Keynote speaker Michael Bazzett takes the stage for Book Fest

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Every year, the English department searches vigorously to find a speaker for the first day of Book Fest in order to captivate students’ attention. This year was no exception, as poet and author Michael Bazzett took the stage, talking about everything from Rochester, his hometown, to a 3rd grader who was exceptionally good at poetry.

“The great thing about poetry is that the materials are readily available to you. Words are absolutely free. They belong to everyone. The oldest modes of storytelling are really musical. You know how long we’ve been writing stuff down? Five to six thousand years. Do you know how long we’ve been telling stories? A couple hundred thousand years,” Bazzett said.

Kelby Wittenberg
Michael Bazzett explains the basics of poetry, which in his mind is one of the most powerful forms of writing.

In demonstrating how ingrained literature is into every human, Bazzett did a little experiment. “So now I’m going to see if you remember some poems,” Bazzett said, addressing the audience. “I will not eat green eggs and ham, I will not eat them…”, “…Sam I am,” responded the audience. “I will not eat them with a fox, I will not eat them…”, “…in a box,” responded the audience once more. “This is what mark literature leaves. When was the last time you read that book?”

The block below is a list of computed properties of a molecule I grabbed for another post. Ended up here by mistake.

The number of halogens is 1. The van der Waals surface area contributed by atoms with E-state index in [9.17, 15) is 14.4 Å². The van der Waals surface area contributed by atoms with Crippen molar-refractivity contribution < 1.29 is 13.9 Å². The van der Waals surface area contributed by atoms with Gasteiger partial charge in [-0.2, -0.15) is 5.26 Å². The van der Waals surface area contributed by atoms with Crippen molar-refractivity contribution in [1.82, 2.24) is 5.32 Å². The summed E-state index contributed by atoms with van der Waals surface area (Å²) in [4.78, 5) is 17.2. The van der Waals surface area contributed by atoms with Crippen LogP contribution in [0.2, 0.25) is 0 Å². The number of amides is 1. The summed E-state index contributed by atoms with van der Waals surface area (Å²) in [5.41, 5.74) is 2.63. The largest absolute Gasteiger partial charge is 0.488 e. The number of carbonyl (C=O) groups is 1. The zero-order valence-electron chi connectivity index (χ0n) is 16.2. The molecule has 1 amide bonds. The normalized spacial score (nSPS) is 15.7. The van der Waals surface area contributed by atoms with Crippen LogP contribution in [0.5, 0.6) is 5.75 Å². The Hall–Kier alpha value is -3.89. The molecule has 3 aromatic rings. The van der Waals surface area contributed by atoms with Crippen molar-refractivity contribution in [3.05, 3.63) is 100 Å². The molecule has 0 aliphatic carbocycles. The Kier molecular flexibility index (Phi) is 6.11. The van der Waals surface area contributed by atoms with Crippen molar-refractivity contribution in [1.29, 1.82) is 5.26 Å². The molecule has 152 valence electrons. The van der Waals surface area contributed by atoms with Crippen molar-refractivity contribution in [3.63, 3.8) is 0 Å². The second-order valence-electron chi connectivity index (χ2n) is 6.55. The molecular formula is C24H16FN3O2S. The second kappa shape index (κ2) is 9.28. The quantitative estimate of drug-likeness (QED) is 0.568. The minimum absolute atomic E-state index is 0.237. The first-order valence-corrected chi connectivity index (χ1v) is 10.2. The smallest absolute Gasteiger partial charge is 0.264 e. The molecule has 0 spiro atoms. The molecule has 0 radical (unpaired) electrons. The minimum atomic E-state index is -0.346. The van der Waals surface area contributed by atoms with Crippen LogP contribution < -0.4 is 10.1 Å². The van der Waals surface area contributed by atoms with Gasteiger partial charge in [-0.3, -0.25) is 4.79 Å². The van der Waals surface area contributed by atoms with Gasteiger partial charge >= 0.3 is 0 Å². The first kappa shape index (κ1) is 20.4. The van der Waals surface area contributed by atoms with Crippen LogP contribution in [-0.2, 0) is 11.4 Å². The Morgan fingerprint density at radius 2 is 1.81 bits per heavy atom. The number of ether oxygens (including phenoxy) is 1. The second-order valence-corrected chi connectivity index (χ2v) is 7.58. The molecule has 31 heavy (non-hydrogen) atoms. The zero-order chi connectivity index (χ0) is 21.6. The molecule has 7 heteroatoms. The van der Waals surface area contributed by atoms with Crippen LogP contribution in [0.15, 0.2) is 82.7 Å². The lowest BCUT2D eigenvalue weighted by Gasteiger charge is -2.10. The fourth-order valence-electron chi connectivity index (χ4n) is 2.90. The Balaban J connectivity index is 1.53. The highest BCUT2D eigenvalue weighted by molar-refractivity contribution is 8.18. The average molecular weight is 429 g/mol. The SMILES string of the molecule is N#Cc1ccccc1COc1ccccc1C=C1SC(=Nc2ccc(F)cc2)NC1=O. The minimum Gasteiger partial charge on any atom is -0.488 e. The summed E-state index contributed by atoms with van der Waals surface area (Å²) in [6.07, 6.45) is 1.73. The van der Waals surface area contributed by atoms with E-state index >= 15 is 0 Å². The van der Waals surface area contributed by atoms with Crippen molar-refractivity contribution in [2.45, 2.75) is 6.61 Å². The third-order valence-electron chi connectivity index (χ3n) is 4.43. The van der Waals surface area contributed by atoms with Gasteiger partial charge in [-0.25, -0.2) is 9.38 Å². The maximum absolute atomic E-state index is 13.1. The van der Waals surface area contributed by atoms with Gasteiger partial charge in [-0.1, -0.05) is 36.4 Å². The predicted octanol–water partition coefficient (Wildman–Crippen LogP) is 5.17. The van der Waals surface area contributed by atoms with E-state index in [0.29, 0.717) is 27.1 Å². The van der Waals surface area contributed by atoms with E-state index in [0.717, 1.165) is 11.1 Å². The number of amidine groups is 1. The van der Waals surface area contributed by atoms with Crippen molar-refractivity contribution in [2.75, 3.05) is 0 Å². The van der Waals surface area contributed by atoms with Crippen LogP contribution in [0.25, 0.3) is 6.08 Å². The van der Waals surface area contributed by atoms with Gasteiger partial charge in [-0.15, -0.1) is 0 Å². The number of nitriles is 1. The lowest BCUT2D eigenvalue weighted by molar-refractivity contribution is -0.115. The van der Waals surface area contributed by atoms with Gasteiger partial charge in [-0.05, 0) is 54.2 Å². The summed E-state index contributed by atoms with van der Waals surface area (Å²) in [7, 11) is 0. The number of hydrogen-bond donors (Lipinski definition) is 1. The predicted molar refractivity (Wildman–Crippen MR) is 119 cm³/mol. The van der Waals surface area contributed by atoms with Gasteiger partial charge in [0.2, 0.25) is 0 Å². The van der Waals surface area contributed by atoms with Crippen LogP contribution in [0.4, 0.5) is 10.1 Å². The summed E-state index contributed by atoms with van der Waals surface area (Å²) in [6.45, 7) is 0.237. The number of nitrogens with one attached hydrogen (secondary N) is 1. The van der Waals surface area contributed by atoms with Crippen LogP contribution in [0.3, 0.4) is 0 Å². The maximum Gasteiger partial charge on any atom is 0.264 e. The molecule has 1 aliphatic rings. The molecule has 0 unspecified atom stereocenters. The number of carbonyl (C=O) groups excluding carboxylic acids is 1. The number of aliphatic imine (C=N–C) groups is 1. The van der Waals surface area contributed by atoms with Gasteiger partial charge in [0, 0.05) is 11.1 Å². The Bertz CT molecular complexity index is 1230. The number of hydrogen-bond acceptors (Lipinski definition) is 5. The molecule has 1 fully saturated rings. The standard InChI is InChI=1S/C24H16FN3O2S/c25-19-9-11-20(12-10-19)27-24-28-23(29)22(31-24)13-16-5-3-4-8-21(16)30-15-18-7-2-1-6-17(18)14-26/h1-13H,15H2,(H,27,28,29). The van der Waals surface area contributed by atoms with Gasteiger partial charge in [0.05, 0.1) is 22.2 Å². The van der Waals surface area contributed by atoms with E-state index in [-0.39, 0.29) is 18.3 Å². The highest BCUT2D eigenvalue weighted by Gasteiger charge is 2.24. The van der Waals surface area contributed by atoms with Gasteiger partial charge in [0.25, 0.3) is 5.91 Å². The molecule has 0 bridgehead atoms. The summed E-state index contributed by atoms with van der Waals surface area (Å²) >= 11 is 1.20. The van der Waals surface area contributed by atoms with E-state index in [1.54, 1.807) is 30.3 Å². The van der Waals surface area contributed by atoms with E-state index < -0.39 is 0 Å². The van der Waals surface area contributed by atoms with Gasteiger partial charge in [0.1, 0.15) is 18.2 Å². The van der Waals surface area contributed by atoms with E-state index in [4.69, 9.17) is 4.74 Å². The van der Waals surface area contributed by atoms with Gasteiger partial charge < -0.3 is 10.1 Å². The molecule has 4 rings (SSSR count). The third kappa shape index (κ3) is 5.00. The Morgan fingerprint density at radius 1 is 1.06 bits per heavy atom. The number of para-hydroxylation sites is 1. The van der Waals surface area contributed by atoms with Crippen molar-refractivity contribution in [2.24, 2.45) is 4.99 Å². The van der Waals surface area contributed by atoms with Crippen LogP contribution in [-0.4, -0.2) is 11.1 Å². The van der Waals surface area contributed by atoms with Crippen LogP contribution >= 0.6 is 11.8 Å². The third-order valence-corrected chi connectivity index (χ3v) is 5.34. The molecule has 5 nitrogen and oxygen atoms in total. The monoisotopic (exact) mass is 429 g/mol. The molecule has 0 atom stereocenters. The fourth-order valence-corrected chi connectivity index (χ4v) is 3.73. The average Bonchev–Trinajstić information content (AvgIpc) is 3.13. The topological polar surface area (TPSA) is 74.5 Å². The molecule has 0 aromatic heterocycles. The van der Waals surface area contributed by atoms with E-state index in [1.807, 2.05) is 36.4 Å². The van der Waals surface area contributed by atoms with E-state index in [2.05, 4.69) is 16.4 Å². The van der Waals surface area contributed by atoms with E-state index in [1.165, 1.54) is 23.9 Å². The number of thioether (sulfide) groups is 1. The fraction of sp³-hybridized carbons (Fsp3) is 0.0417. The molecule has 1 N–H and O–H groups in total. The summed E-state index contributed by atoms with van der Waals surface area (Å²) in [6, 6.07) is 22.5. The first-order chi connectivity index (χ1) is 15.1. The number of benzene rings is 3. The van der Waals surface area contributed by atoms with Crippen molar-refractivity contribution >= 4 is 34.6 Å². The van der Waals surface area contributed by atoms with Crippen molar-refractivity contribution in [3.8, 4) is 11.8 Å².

Bazzett went on to dissect the poem of a third grader, written in crayon and projected up onto the screen. When the poem ended up sounding remarkably more profound than one would expect of a writer from grade school, Bazzett explained why. Extracting a single word from a line of the poem, Bazzett remarked, “Do you think she knew the etymology of the word ‘infinite’? No, of course not. Do you think she knew that the word ‘fin’ is Latin for limit or end? That the implication of what she wrote was that she was not going to be limited by how you define her?” The audience murmurs “no”. “Exactly,” Bazzet said, “but does the poem know it? Yes. That’s the great thing about words. When you press on them they start to open up like that.”

Before his time was up, Bazzett imparted several messages onto the audience. “Poems can turn the world upside-down,” Bazzett said. “Dig deeper. There’s always more to something than what you can tell by its surface.”

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